Looking for something to do on Halloween that will offer you more than playing dress-up and dancing to “The Monster Mash”? SB Dance has something for you. Of Meat and Marrow will be performed at the Rose Wagner Theatre on October 25–27. A “rock-opera-dance-circus” for a mature audience, the show is equal parts sexy and silly, with horrifying monstrosity. “It’s a reminder that kids are not the only ones who can trick or treat,” says Liberty Valentine, a performer in this year’s show.
Though SB Dance is the smallest resident organization of the Rose Wagner Performing Arts Center, Stephen Brown, director of SB Dance, did not let the challenges of funding or marketing stop him from his grandiose vision. Starting with a concept of an alternative Halloween performance, he started piecing together threads from pre-existing ideas, with the desire to include live rock n’ roll music with the performance. Valentine suggested a collaboration with local band Totem & Taboo, who were thrilled to join forces in the creation of a theatrical modern dance performance with a “mish-mosh of awesome,” as it was sold to singer Vanessa Angulo. This produced a unique blend of forces as the band was given equal footing onstage to the dancers, rather than having a performance with recorded songs or with the players hidden from the audience. “It’s an idea, ultimately, that had to do with what we wanted to get across. We wanted the power of the music, and you can’t really get that power—or I don’t really want it, when I’m 80 feet from the band. I want to be like, 20 feet from them, because I wanted it to have that forceful musical experience,” says Brown.
Although the idea was specifically based around a Halloween show, the team put the vision to the test with an experimental performance in June. This combination of the band with the dance performance created a vibrant energy shared between the audience and the performers, which left all those who attended fully charged. “What was interesting was that we knew that it was going to be collaborative, but I don’t think any of us realized just how integrated it would be. It focused around [Angulo] as a member of the band, but with us actually between the audience and the dancers, everybody was extremely visible, and it was a very integrative performance,” says guitarist (and SLUG writer) Brian Kubarycz. While the rehearsals leading up to the test performance pushed everyone to the edge, the artists came together to dedicate their efforts to a solid performance. “That’s the thing about collaboration … [Totem & Taboo] collaborate as a band together, and [SB Dance] collaborate as dancers and choreographers, and when you put the two elements together, it becomes a deeper collaboration, and that’s the fuel that you feel,” says Valentine. The performance this October will be relatively similar to the performance in June, but the team has done some serious fine-tuning that will add new dimensions to the Halloween show. In addition to the finessing, Brown says, “The final element of what we do is having an audience there. What we’ll see in October is that when a different audience shows up, the whole show will change. This is why we do it live—otherwise, we could just do it on video. But this is what really makes, to me, the guts of crazy human expression.” While the energy was high during the test performance in June, with the show near Halloween, the team predicts that the energy will be upped quite a few notches. “There is an element of danger all over this thing, which is intriguing and fun and thrilling and scary,” says Angulo.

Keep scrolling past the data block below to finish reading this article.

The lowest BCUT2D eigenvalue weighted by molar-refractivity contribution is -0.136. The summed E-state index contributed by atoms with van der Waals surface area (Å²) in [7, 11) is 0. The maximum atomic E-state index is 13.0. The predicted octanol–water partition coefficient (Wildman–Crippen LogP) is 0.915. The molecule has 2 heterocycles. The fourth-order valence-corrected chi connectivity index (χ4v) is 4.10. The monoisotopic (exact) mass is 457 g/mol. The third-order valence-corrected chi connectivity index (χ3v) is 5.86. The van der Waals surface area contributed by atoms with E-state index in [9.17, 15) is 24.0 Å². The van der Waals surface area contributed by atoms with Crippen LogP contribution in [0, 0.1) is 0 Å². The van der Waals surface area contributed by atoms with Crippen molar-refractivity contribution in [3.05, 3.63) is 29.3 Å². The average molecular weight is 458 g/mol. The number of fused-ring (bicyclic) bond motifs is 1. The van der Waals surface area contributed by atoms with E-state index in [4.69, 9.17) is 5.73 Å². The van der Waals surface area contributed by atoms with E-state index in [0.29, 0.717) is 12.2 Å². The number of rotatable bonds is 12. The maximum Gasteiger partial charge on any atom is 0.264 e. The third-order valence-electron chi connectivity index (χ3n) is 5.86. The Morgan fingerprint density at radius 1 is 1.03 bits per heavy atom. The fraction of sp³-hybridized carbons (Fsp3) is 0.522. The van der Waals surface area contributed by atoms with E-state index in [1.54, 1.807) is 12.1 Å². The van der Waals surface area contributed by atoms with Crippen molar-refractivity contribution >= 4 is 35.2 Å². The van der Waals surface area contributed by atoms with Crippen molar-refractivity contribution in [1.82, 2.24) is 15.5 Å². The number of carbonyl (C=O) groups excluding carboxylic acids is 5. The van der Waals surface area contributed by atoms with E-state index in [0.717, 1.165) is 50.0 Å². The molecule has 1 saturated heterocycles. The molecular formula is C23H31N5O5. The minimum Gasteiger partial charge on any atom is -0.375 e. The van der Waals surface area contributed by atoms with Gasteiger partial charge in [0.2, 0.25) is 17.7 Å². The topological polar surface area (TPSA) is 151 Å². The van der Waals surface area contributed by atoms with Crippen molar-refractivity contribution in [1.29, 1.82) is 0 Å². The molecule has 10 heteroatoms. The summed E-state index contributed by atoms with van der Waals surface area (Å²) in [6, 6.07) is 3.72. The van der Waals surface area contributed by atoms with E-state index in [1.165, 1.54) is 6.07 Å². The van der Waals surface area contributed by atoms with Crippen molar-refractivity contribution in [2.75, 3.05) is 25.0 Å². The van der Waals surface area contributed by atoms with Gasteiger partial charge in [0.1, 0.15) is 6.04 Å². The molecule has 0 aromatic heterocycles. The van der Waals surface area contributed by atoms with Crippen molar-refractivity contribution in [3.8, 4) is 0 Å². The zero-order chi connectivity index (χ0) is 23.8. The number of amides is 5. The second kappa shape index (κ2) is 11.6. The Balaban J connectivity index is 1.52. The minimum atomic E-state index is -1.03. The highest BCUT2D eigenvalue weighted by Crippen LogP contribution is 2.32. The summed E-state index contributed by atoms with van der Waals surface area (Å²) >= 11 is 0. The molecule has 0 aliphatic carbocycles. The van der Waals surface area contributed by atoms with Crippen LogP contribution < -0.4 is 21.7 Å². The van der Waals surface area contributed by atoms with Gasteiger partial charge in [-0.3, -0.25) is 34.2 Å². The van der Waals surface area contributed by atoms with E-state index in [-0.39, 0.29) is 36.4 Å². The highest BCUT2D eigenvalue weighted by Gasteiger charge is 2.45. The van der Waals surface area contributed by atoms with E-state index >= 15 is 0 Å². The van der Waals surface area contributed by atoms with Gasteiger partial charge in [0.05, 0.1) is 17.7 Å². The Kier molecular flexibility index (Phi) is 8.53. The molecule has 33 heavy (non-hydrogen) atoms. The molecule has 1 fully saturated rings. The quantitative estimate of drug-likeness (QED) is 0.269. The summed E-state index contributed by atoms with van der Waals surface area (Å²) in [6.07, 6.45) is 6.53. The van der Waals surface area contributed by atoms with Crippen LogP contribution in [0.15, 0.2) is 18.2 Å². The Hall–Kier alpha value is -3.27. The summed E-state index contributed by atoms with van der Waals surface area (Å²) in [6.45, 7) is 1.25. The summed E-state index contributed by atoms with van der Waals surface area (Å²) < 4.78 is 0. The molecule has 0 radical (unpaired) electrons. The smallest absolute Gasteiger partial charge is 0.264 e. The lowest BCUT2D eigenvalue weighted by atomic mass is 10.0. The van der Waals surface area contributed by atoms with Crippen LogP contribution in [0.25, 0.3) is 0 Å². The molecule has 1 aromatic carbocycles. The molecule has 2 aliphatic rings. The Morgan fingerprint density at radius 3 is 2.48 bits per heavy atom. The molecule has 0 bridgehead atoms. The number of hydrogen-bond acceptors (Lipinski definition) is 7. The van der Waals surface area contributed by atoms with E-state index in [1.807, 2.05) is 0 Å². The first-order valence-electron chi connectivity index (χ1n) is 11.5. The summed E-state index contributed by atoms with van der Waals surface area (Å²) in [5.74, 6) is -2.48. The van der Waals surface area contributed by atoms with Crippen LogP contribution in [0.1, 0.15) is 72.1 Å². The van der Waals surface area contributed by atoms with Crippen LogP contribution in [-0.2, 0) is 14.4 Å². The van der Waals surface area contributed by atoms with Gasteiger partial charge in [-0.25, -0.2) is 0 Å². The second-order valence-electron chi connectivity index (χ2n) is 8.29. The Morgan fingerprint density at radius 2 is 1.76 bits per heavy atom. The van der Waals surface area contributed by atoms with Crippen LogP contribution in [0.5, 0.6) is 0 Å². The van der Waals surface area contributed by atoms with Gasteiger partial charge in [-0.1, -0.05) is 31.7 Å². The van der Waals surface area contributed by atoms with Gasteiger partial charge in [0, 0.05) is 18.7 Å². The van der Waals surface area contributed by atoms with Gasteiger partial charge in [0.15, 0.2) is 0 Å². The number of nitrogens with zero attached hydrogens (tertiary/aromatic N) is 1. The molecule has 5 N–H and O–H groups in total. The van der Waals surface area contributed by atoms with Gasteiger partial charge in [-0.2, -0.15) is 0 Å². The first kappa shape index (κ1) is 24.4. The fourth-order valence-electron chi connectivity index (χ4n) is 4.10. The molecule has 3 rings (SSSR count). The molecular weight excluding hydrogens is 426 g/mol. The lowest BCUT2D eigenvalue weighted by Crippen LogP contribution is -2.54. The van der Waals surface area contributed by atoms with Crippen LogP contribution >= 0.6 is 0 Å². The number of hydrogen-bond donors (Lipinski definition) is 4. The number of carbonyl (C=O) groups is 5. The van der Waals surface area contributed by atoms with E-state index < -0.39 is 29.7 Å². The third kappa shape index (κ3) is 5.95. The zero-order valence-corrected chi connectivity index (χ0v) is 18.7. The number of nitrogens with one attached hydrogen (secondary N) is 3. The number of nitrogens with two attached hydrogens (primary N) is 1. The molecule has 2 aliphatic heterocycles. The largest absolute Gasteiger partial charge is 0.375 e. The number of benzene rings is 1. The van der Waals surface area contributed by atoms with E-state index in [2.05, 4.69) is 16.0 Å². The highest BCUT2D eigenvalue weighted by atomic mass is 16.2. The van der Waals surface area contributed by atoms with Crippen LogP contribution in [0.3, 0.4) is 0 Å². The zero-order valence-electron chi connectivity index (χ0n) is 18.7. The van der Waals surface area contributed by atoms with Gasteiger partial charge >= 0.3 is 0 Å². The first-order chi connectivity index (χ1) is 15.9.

Aside from avoiding a narrow genre in the type of the performance itself, the story in Of Meat and Marrow breaks the boundaries of sticking with safe themes, undertaking the more horrifying aspects of human existence. By including taboo subjects, the performers approach major life themes and emotions with extreme vulnerability, juxtaposed with a feral ferocity. According to Kubarycz, “The trajectory of the show that we want to bring is this wild animal onstage that we make roar right in your face, but we need to do it in a way where you’re not just going to run away. But you can still have that experience. We haven’t entirely tamed the beast. That’s the nature of monsters. They’re really cool, and you don’t know what the fuck it is.” Of this storyline which ebbs and flows with humor and horror, Brown says, “[The story] starts out odd and funny, and you see all of these relationships, but then, all of a sudden, our Halloween show gets fucking real. And it leads to some intensity.”
You can find out more about the show at sbdance.com, which includes pictures from the performance in June. Tickets can be purchased through ArtTix at arttix.org or by calling 801-355-ARTS. After the performance, the audience is invited to stick around for the AfterLife AfterParty backstage with drinks and dancing (tickets sold separately). This is one Halloween event you definitely do not want to miss.